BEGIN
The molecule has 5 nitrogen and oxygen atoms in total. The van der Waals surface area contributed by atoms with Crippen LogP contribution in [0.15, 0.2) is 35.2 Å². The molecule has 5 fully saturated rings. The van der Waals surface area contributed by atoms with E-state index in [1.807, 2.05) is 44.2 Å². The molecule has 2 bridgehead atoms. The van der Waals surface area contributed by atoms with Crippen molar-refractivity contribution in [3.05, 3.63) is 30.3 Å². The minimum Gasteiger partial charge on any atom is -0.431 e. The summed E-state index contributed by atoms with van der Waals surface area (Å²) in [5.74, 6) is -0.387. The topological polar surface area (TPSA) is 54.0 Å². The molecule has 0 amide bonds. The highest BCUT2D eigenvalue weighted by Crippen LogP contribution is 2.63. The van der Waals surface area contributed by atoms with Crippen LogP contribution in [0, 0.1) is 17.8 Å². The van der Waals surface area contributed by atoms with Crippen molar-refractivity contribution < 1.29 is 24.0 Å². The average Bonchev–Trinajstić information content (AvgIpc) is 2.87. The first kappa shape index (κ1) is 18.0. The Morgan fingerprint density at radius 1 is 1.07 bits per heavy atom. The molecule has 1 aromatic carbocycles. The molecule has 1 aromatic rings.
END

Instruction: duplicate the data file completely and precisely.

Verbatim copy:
The molecule has 5 nitrogen and oxygen atoms in total. The van der Waals surface area contributed by atoms with Crippen LogP contribution in [0.15, 0.2) is 35.2 Å². The molecule has 5 fully saturated rings. The van der Waals surface area contributed by atoms with E-state index in [1.807, 2.05) is 44.2 Å². The molecule has 2 bridgehead atoms. The van der Waals surface area contributed by atoms with Crippen molar-refractivity contribution in [3.05, 3.63) is 30.3 Å². The minimum Gasteiger partial charge on any atom is -0.431 e. The summed E-state index contributed by atoms with van der Waals surface area (Å²) in [5.74, 6) is -0.387. The topological polar surface area (TPSA) is 54.0 Å². The molecule has 0 amide bonds. The highest BCUT2D eigenvalue weighted by Crippen LogP contribution is 2.63. The van der Waals surface area contributed by atoms with Crippen LogP contribution in [0, 0.1) is 17.8 Å². The van der Waals surface area contributed by atoms with Crippen molar-refractivity contribution < 1.29 is 24.0 Å². The average Bonchev–Trinajstić information content (AvgIpc) is 2.87. The first kappa shape index (κ1) is 18.0. The Morgan fingerprint density at radius 1 is 1.07 bits per heavy atom. The molecule has 1 aromatic carbocycles. The molecule has 1 aromatic rings.